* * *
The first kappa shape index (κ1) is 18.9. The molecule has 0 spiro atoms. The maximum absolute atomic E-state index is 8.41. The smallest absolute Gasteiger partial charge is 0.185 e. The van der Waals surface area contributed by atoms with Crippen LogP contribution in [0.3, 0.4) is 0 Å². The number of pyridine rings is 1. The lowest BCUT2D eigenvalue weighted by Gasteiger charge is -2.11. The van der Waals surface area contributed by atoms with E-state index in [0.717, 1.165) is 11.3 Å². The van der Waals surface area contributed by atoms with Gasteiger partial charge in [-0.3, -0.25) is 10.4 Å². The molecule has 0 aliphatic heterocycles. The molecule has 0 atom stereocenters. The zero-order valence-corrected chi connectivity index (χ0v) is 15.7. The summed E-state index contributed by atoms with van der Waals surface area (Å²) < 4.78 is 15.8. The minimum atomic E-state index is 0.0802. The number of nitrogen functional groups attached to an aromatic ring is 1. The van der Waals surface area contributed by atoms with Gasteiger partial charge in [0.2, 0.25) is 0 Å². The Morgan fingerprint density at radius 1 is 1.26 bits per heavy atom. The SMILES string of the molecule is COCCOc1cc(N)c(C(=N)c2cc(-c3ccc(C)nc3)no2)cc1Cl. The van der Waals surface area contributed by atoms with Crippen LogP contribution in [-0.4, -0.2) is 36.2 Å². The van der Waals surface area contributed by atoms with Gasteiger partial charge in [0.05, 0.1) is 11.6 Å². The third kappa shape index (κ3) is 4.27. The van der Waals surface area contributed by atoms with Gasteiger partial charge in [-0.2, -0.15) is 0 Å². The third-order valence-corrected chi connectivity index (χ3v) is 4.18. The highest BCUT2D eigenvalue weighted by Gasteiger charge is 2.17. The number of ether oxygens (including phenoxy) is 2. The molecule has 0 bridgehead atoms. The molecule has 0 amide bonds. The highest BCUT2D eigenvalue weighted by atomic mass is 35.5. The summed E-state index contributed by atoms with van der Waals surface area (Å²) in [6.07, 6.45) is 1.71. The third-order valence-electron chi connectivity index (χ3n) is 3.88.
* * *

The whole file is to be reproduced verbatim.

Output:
The first kappa shape index (κ1) is 18.9. The molecule has 0 spiro atoms. The maximum absolute atomic E-state index is 8.41. The smallest absolute Gasteiger partial charge is 0.185 e. The van der Waals surface area contributed by atoms with Crippen LogP contribution in [0.3, 0.4) is 0 Å². The number of pyridine rings is 1. The lowest BCUT2D eigenvalue weighted by Gasteiger charge is -2.11. The van der Waals surface area contributed by atoms with E-state index in [0.717, 1.165) is 11.3 Å². The van der Waals surface area contributed by atoms with Gasteiger partial charge in [-0.3, -0.25) is 10.4 Å². The molecule has 0 aliphatic heterocycles. The molecule has 0 atom stereocenters. The zero-order valence-corrected chi connectivity index (χ0v) is 15.7. The summed E-state index contributed by atoms with van der Waals surface area (Å²) < 4.78 is 15.8. The minimum atomic E-state index is 0.0802. The number of nitrogen functional groups attached to an aromatic ring is 1. The van der Waals surface area contributed by atoms with Gasteiger partial charge in [0.2, 0.25) is 0 Å². The Morgan fingerprint density at radius 1 is 1.26 bits per heavy atom. The SMILES string of the molecule is COCCOc1cc(N)c(C(=N)c2cc(-c3ccc(C)nc3)no2)cc1Cl. The van der Waals surface area contributed by atoms with Crippen LogP contribution in [-0.4, -0.2) is 36.2 Å². The van der Waals surface area contributed by atoms with Gasteiger partial charge in [0.05, 0.1) is 11.6 Å². The third kappa shape index (κ3) is 4.27. The van der Waals surface area contributed by atoms with Gasteiger partial charge in [-0.2, -0.15) is 0 Å². The third-order valence-corrected chi connectivity index (χ3v) is 4.18. The highest BCUT2D eigenvalue weighted by Gasteiger charge is 2.17. The number of ether oxygens (including phenoxy) is 2. The molecule has 0 bridgehead atoms. The molecule has 0 amide bonds. The highest BCUT2D eigenvalue weighted by atomic mass is 35.5. The summed E-state index contributed by atoms with van der Waals surface area (Å²) in [6.07, 6.45) is 1.71. The third-order valence-electron chi connectivity index (χ3n) is 3.88.